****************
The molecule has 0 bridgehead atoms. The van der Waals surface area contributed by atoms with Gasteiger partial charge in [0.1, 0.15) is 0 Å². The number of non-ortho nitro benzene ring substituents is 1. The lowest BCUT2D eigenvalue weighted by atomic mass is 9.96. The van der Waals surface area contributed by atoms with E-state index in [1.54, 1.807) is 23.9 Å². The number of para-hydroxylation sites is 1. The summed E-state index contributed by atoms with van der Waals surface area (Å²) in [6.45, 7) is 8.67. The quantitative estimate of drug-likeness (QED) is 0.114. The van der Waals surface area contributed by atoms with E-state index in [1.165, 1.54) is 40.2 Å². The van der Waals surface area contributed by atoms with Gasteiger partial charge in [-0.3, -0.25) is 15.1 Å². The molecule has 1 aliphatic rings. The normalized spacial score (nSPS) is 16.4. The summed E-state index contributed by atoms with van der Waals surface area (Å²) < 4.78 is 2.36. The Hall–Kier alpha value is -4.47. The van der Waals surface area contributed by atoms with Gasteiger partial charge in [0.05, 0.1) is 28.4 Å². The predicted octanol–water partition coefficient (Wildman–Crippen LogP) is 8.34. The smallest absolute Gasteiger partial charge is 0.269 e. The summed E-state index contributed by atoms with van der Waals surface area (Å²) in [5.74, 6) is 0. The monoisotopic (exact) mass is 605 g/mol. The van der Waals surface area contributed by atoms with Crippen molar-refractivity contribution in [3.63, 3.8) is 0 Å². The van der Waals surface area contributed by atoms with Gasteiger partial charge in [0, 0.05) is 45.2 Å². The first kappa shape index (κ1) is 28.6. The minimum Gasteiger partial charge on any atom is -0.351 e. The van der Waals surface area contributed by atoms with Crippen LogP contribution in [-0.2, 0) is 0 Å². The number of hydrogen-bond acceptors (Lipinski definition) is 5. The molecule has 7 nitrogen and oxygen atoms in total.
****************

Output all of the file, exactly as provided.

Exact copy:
The molecule has 0 bridgehead atoms. The van der Waals surface area contributed by atoms with Gasteiger partial charge in [0.1, 0.15) is 0 Å². The number of non-ortho nitro benzene ring substituents is 1. The lowest BCUT2D eigenvalue weighted by atomic mass is 9.96. The van der Waals surface area contributed by atoms with E-state index in [1.54, 1.807) is 23.9 Å². The number of para-hydroxylation sites is 1. The summed E-state index contributed by atoms with van der Waals surface area (Å²) in [6.45, 7) is 8.67. The quantitative estimate of drug-likeness (QED) is 0.114. The van der Waals surface area contributed by atoms with E-state index in [1.165, 1.54) is 40.2 Å². The van der Waals surface area contributed by atoms with Gasteiger partial charge in [-0.3, -0.25) is 15.1 Å². The molecule has 1 aliphatic rings. The normalized spacial score (nSPS) is 16.4. The summed E-state index contributed by atoms with van der Waals surface area (Å²) < 4.78 is 2.36. The Hall–Kier alpha value is -4.47. The van der Waals surface area contributed by atoms with Gasteiger partial charge in [0.05, 0.1) is 28.4 Å². The predicted octanol–water partition coefficient (Wildman–Crippen LogP) is 8.34. The smallest absolute Gasteiger partial charge is 0.269 e. The summed E-state index contributed by atoms with van der Waals surface area (Å²) in [5.74, 6) is 0. The monoisotopic (exact) mass is 605 g/mol. The van der Waals surface area contributed by atoms with Crippen molar-refractivity contribution in [3.63, 3.8) is 0 Å². The van der Waals surface area contributed by atoms with Gasteiger partial charge in [0, 0.05) is 45.2 Å². The first kappa shape index (κ1) is 28.6. The minimum Gasteiger partial charge on any atom is -0.351 e. The van der Waals surface area contributed by atoms with Crippen LogP contribution in [-0.2, 0) is 0 Å². The number of hydrogen-bond acceptors (Lipinski definition) is 5. The molecule has 7 nitrogen and oxygen atoms in total.